ann hale thinks Underworld: Awakening should be the final film in the series …
When is enough really enough with movie series?
Recently, I watched Underworld: Awakening and, while I was a little excited about a new one, I was concerned that they were taking it a step too far. In the end, the film was a bit disappointing, but I understood why this film had to be made — the series hadn’t completed the rules of the Monster Sci-fi Action series.
Every series has to follow a certain formula. Once that formula is complete, any movie in the series afterward will be a complete waste of film. For example, slasher films follow their own formula. Something happened to them as a child, which forces them to take their rage out on a bunch of drunken teenage sluts that had nothing to do with the original issue. Once they kill off their heroine, the inevitability is that the killer will search out their remaining relatives to kill them or they will end up in space. If they reach this point in the series, they have gone too far.
Now, think back to film series like: Blade, Alien, Resident Evil, The Terminator, and The Mummy. They all seem like different movies, right? Wrong. They all may have different themes, but they follow the same formula, the monster sci-fi action series formula. They also have another similarity — they all (with some exception) have produced sequels that took the series too far, were poorly made or completely unnecessary. And it looks like Underworld may be following in their footsteps as the ending of Awakening suggests a sequel … a sequel that should not made.
But let’s think about these series I mentioned — when should they have stopped making sequels to the films? What made Alien: Resurrection so bad? The Mummy: The Tomb Of The Dragon Emperor? Terminator Salvation? Resident Evil: Afterlife?
The answer is simple: They had already completed the rules of the series and had nothing else to offer. It’s like going out and being served the perfect four course meal and then returning to that restaurant the next day just to find out they are now only serving plates of steaming donkey turd.
But what are these rules that I’ve mentioned. Well, without further ado, I give you the rules of the Monster Sci-Fi Action series (in no particular order):
1. The New Love Interest
Our star has to a love interest. Without them, there would be no leverage against them or no large dramatic scene over their loss, causing the hero to grow as a person while being fueled by their rage. For instance, Blade falls in love with Nyssa in Blade II. She is a vampire, a group he is sworn to kill, yet he fights for her anyway and mourns her death. Sarah Connor falls for Kyle Reese, sent from the future to protect her from the Terminator so she can give birth to John, savior of the future world. Kyle also turns out to be the father of John. Kyle dies to save Sarah. Rick and Evy fall in love in The Mummy, creating a brains and brawn fighting team. Her death gives him the power to defeat the Scorpion King. Underworld creates the love connection between Selene and Michael. Shes a vampire, he has DNA the lycans want. He eventually turns into a werewolf and, thanks to his DNA and the introduction of vampire blood, becomes a hybrid stronger than either race individually. Their love, and his existance, creates the foundation for all of the sequels in the series.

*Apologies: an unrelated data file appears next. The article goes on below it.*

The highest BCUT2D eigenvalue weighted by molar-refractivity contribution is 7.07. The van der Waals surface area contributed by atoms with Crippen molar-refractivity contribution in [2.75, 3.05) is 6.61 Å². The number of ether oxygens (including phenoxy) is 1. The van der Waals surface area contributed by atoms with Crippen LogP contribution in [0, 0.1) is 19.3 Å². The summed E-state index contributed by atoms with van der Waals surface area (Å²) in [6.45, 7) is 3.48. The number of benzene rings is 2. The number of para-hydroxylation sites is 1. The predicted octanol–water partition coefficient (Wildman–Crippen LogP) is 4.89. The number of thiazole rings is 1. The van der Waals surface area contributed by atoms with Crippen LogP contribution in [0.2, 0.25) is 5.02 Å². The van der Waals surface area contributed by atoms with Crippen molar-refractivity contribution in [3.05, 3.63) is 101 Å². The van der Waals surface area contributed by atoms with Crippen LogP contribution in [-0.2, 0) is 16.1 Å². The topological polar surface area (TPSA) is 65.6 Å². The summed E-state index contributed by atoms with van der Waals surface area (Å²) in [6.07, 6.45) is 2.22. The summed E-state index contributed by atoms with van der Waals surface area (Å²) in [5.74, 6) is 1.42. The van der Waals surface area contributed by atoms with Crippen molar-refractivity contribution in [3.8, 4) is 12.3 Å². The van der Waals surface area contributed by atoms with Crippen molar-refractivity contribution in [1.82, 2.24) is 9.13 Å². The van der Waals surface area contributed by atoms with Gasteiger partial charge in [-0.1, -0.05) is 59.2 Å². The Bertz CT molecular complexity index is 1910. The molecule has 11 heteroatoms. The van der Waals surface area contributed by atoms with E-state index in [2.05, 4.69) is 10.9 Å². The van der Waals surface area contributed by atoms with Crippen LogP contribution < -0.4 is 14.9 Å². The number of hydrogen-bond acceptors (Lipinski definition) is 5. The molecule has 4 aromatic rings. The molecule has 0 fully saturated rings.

2. The Death of a Loved One
The death of a loved one usually happens in a sequel. This forces them to fight with a new fury to exact revenge for their loss. Blade loses Whistler. Ripley loses her daughter. Alice loses her love interest Carlos. In Underworld: Awakening, Selene loses Michael, sending her into a crazy man murdering rage, which I will admit was pretty badass.
3.The Appearance of a Child
The appearance of a child can be used for many different reasons. One, it can show the passing of time. If our hero/heroine now has a seven year old kid, you obviously know that at least seven years have passed. Two, the child can now be their partner in their fight. If the child sports unusual powers or incredible intelligence, which they usually do, they can prove to be a useful sidekick to our hero/heroine. Three, to show the soft side of our tough exteriored main character. Four, to make the audience feel the full impact of a parental death. For example, Blade Trinity brings in Zoe, the daughter of the murdered Sommerfield, who gets kidnapped by Dracula and Blade must save her. The Mummy Returns brings in Alex, son of Rick and Evy. His intelligence helps save the day more than once. Underworld: Awakening introduces us to Eve, the daughter of Selene and Michael. Eve shows that twelve years have passes and proves to be quite a big help in Selenes fight as she is the perfect mix of vampire and lycan. She also shows the soft side of Selene, as Selene is forced to risk it all to save her daughter more than once.
4. The Resurrection
The resurrection doesnt have to mean that someone was dead. This could mean that they were previously in a cryo-state. After Alien, Ripley put herself into her sleep pod only to awaken 57 years later. Blade searches all over the world for Whistler, who has been turned into a vampire and cryogenically frozen. Evy gets killed in The Mummy Returns, just to be brought back to life by the power of The Book of the Dead. In Underworld: Awakening, Selene has been cryogenically frozen and is released by the twelve year old daughter that she didnt know existed.